Latest RCMP harassment allegations an 'embarrassment,' public safety minister says
'How could this have happened in a facility that is designed to train police officers?,' Goodale says
Canada's public safety minister says the latest allegations of harassment and bullying involving the RCMP are an 'embarrassment'.
"This is the national police force, this is an icon of the nation and it's got to be remedied very quickly to Canadian satisfaction. Canadians will not tolerate any half measures in the response here," Ralph Goodale said in an interview with host Chris Hall on CBC Radio's The House.
The strong condemnation comes after CBC News reported allegations of unwanted sexual touching, bullying and rampant nudity in the workplace at the explosives training unit of the Canadian Police College in Ottawa.
"It's an embarrassment, and I think [RCMP Commissioner Bob Paulson] is fully aware of that. That this kind of conduct and behaviour is simply unacceptable in the most absolute of terms and it's got to stop. It's got to be properly disciplined," Goodale said in an interview that is set to air Saturday morning.
Staff Sgt. Bruno Solesme, who used to be the unit manager, and Marco Calandrini, a civilian member of the force and a former Canadian Forces Joint Task force member, were reportedly fond of posing completely nude on each other's desks in a purported effort to shock each other; they also allegedly simulated oral sex in the office.
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Former members of the unit told CBC News that Calandrini often appeared naked in the corridors or announced he had just shaved his genitals before dumping the contents of his electric razor onto the table they all shared at meals.
One former staffer said Solesme regularly threatened to not renew his contract at the college, and that Calandrini jumped nude and uninvited into a single-person shower stall while he was showering.
"There's no humour to be found doing these kinds of lewd acts in a federal office. We're police officers!" one complainant told CBC News.
CBC News has agreed to protect the complainants' identities given the nature of the allegations and fear of reprisals.
The two Mounties in question have since been suspended from the force pending the outcome of two new investigations.
CBC News made several attempts to get in touch with Solesme and Calandrini but did not receive responses.
The RCMP has already carried out three reviews of inappropriate behaviour at the police college, but complainants have said investigators did not want to hear fulsome accounts. The RCMP has denied this.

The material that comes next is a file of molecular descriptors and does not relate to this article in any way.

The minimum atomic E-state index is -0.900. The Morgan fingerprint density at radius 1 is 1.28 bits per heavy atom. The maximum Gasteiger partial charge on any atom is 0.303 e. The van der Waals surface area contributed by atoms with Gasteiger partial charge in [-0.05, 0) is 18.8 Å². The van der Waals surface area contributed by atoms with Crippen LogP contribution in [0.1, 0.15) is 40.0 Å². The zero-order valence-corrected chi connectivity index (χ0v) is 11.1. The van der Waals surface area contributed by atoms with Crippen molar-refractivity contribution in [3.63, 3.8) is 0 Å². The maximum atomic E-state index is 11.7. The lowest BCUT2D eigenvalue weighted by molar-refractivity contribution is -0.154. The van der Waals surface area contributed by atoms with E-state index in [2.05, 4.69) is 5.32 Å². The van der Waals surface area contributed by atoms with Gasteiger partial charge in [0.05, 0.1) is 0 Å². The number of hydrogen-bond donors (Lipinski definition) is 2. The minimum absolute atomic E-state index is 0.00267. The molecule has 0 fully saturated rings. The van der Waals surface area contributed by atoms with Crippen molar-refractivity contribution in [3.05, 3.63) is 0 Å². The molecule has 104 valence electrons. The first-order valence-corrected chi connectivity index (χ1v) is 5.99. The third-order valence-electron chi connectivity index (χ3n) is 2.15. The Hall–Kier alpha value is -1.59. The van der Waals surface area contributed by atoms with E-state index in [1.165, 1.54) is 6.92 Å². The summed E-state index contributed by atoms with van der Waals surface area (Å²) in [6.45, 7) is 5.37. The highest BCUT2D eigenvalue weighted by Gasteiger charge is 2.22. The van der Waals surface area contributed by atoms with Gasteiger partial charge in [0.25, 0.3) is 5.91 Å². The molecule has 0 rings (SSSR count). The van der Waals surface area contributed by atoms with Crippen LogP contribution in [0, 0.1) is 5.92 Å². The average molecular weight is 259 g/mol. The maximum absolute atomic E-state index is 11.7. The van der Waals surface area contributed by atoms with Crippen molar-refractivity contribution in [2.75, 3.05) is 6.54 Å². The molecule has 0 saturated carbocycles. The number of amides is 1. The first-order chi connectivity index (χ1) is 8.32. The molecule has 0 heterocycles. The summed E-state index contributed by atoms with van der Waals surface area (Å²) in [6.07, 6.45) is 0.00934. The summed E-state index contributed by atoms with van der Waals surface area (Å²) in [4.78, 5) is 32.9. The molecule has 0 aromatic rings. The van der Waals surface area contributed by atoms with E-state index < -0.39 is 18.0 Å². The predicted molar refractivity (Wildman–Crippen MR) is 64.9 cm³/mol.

The public safety minister said he spoke to Paulson Friday morning after the alleged misconduct was revealed.
"I expressed to the commissioner very clearly my outrage at this situation. He knows very clearly what I expect. I expect a complete transparent and comprehensive investigation. I expect strong discipline that suits the misbehaviour that has taken place," Goodale said.
"How could this have happened in a facility that is designed to train police officers?" he said. "I expect a clean-up of what appears to be unacceptable toxicity in the workplace at the RCMP, where people should expect exemplary behaviour, not this kind of bizarre and degrading kind of conduct."
RCMP Deputy Commissioner Peter Henschel told CBC News Thursday that he immediately ordered another review of the conduct.
"When this came to our attention, we were appalled at what the allegations were. I found it hard to believe that in this day and age that this kind of behaviour would take place in our organization or anywhere else," Henschel said.
"It is completely unacceptable behaviour. It's abhorrent."
'This is very, very urgent'
When asked whether he had faith in Paulson and his officers to carry out a thorough investigation — considering the RCMP has already conducted three reviews of the police college — Goodale said he would be personally following developments on this file.
"I have laid out my expectation and I fully expect the commissioner to deliver and I will be following this very, very closely.
"This is something where I expect to see results very quickly to the extent that there are investigative procedures that need to take place," the minister said.
"You've got to make sure the investigation is thorough and is conducted in a professional manner with all of the resources that are needed to get to the bottom of what went on. But both he [the commissioner] and I both understand this is very urgent."
Allegations of harassment and bullying are not new for the Mounties — the force has been rocked by hundreds of complaints in the last decade.
In 2012, after a long investigation, the RCMP public complaints commission found rampant bullying in the force. It unearthed 718 complaints filed by employees between 2005 and 2011, and found almost half were from men.
The watchdog's investigation said the widespread perception of rampant harassment had rattled public confidence and tarnished the force's reputation.
Send anonymous tips directly to reporter Alison Crawford using securedrop.cbc.ca. She can also be reached at email@example.com.
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